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Japan is an island nation in East Asia. Its four main islands are Honshu, Hokkaido, Kyushu, and Shikoku. There are more than 6,000 smaller islands, about 430 of which are inhabited.

Japan is separated from South Korea by the Korea Strait, and from North Korea and Russia by the Sea of Japan. Its southernmost islands are just east of Taiwan.

Not an ethnically diverse nation, more than 98% of its population is ethnic Japanese, with small populations of Chinese, Koreans, and Filipinos. Immigrants to Japan are usually of Japanese descent. More than 99% of the Japanese people speak Japanese as their first language, although there are several dialects. Public and private schools in Japan usually require English language courses.

Japan is one of the top performing countries in the world in reading literacy, mathematics, and science. Its labor force is among the highest educated, as is the population at large. More than 75% of high school graduates pursue higher education.

Japan's constitution provides for full religious freedom. From 80-95% of the Japanese people adhere to Shinto as a religion, although many of them incorporate aspects of Buddhism, although only about 30% of Japanese consider themselves to be religious. The majority participate in the Shinto festivals and attend the shrines, but are otherwise under-involved.

Better than 90% of the Japanese people reside in densely populated urban areas, with a fourth of its population living in Tokyo, Kawasaki, Yokohama, and the commuter towns. The Greater Tokyo Metropolitan Region is the most heavily populated in the world. Its population has been shrinking dramatically over the past decade, however.

Traditionally, most Japanese lived in rural agricultural communities, in which life was based around the family. Today, fewer than a tenth of Japanese live in the small farming or fishing villages that can still be found in the mountains and along the coast. From the 1950s until recently, life for most Japanese has revolved around the corporations that provided lifetime employment for white-collared workers. Typically, the husband provided the income, the wife took care of the house and the children, and the children studied hard to earn a place at one of Japan's universities.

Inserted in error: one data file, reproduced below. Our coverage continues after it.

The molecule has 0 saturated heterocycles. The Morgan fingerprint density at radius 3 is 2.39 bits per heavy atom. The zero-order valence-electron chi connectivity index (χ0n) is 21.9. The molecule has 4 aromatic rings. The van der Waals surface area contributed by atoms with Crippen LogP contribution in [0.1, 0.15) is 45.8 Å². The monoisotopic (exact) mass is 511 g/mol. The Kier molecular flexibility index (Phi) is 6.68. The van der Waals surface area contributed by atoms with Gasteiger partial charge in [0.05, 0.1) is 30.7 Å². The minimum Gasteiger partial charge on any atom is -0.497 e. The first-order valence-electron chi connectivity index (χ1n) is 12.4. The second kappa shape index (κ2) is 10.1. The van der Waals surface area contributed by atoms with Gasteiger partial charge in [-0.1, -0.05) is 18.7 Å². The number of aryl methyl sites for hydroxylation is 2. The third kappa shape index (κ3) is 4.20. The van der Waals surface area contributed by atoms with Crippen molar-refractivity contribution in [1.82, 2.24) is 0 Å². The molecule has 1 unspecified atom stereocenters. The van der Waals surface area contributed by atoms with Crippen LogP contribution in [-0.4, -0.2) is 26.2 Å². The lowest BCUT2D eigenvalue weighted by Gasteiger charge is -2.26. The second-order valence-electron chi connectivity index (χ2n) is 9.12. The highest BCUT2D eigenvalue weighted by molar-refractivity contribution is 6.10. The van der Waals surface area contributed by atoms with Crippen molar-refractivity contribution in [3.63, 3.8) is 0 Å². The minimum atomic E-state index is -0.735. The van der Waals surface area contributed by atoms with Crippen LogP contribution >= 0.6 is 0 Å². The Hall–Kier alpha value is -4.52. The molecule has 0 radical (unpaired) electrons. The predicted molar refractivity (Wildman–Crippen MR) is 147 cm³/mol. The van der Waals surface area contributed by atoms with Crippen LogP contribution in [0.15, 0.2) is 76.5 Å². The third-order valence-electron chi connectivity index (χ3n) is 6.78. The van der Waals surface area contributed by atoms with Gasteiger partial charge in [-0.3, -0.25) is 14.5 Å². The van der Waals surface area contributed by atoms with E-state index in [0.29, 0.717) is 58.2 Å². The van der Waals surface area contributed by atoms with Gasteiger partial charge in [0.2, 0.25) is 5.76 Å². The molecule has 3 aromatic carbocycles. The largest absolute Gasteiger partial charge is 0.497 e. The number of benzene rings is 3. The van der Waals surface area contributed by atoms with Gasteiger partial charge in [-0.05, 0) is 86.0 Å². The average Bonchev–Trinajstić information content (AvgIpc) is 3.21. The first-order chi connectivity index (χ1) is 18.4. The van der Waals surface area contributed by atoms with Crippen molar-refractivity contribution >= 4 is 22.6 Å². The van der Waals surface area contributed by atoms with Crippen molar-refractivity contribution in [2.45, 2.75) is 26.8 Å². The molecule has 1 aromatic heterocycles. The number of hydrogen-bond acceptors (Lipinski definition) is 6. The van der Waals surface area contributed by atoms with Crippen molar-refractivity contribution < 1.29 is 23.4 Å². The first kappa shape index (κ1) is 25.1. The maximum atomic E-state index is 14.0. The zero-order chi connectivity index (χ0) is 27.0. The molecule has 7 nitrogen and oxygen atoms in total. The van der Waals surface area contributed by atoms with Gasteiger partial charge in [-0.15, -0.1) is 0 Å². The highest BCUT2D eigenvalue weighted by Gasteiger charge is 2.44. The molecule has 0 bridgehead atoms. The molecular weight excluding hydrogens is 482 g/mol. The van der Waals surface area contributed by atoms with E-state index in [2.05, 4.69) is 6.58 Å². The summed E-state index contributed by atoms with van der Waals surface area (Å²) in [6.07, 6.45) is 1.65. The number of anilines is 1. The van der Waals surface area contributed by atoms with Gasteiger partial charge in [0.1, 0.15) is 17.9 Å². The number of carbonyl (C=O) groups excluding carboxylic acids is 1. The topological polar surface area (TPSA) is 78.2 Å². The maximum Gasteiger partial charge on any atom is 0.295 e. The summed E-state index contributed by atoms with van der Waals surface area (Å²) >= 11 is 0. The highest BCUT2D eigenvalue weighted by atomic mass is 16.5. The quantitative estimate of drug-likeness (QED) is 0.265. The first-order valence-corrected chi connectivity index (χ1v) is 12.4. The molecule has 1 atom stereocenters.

This has changed in recent years, as Japan has been transitioning from a manufacturing economy to a service economy. Hard-working Japanese can no longer depend on lifetime employment or age-based promotions. Today, jobs tend to be part-time, and both spouses have to work in order to pay the bills. Japanese children still perform well in school, but opportunities are scarce. Not only does Japan have a very low birthrate, but young adults are more likely to emigrate to other countries. Suicide is the leading cause of death for Japanese under the age of thirty.

Japan is a constitutional monarchy, in which the Emperor is largely a figurehead, and his role ceremonial in nature. Executive power is in the hands of the Prime Minister and his cabinet. The legislative body of government is the National Diet, which is a bicameral body made up of a lower House of Representatives and an upper House of Councilors.

Since Japan was defeated by the United States and other Allied forces during World War II, the two countries have enjoyed a close relationship. The United States is a major trading partner with Japan, and plays a significant role in its defense, maintaining military bases in Japan to that end.

Japan disputes Russia's claims to the Southern Kuril Islands, which were occupied by the Soviet Union in 1945. Japan claims these islands, referring to them as its Northern Territories. Although Japan agreed to relinquish its claim to the Kuril Islands in 1951, the treaty does not recognize Russia's claim over them.

Japan has been inhabited for at least 30,000 years, possibly longer. Until the end of the last Ice Age, it is believed that Japan was linked to the continent by a number of land bridges.

For most of its history, Japan has been isolated, with some influences from China. Two Mongol invasions were repelled in 1274 and in 1281, in part aided by storms that damaged Mongol ships. From the 12th century to 1868, Japan was ruled by feudal military shoguns who governed in the name of the Emperor. The Empire of Japan was established in 1868 after the United States pressured Japan into opening itself to the West.

With victories in the First Sino-Japanese War, the Russo-Japanese War, and World War I, Japan became increasingly military. The Second Sino-Japanese War of 1937 expanded into World War II, in which Japan was defeated following the atomic bombings of Hiroshima and Nagasaki.

Since its defeat, Japan adopted its current form of government, and its constitution prohibits its involvement in foreign wars, although it does maintain a defensive military.

 

 

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